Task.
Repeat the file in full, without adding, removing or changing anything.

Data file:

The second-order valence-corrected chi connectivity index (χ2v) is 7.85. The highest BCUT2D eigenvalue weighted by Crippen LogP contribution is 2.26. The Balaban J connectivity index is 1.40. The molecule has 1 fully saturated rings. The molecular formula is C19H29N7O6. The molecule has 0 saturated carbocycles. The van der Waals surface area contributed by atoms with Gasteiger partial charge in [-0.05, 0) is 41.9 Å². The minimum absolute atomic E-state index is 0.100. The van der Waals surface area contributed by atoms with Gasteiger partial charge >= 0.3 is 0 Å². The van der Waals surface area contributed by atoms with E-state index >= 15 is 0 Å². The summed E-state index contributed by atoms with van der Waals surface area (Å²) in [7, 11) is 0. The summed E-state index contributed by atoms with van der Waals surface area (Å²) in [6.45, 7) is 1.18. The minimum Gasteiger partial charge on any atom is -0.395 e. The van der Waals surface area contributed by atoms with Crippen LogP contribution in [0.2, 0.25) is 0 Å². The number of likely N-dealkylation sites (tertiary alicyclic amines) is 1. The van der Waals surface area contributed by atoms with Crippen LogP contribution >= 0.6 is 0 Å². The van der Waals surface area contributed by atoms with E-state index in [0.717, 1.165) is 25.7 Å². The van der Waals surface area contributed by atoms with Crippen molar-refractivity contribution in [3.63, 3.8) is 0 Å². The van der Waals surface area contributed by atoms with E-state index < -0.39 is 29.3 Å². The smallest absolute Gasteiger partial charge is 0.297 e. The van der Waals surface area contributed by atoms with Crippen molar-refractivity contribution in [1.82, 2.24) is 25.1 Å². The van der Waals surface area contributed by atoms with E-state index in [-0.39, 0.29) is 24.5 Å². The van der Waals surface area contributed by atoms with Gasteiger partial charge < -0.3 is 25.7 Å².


The second-order valence-corrected chi connectivity index (χ2v) is 7.85. The highest BCUT2D eigenvalue weighted by Crippen LogP contribution is 2.26. The Balaban J connectivity index is 1.40. The molecule has 1 fully saturated rings. The molecular formula is C19H29N7O6. The molecule has 0 saturated carbocycles. The van der Waals surface area contributed by atoms with Gasteiger partial charge in [-0.05, 0) is 41.9 Å². The minimum absolute atomic E-state index is 0.100. The van der Waals surface area contributed by atoms with Gasteiger partial charge >= 0.3 is 0 Å². The van der Waals surface area contributed by atoms with E-state index >= 15 is 0 Å². The summed E-state index contributed by atoms with van der Waals surface area (Å²) in [7, 11) is 0. The summed E-state index contributed by atoms with van der Waals surface area (Å²) in [6.45, 7) is 1.18. The minimum Gasteiger partial charge on any atom is -0.395 e. The van der Waals surface area contributed by atoms with Crippen LogP contribution in [0.2, 0.25) is 0 Å². The number of likely N-dealkylation sites (tertiary alicyclic amines) is 1. The van der Waals surface area contributed by atoms with Crippen LogP contribution >= 0.6 is 0 Å². The van der Waals surface area contributed by atoms with E-state index in [0.717, 1.165) is 25.7 Å². The van der Waals surface area contributed by atoms with Crippen molar-refractivity contribution in [3.63, 3.8) is 0 Å². The van der Waals surface area contributed by atoms with E-state index < -0.39 is 29.3 Å². The smallest absolute Gasteiger partial charge is 0.297 e. The van der Waals surface area contributed by atoms with Crippen molar-refractivity contribution in [1.82, 2.24) is 25.1 Å². The van der Waals surface area contributed by atoms with E-state index in [-0.39, 0.29) is 24.5 Å². The van der Waals surface area contributed by atoms with Gasteiger partial charge < -0.3 is 25.7 Å².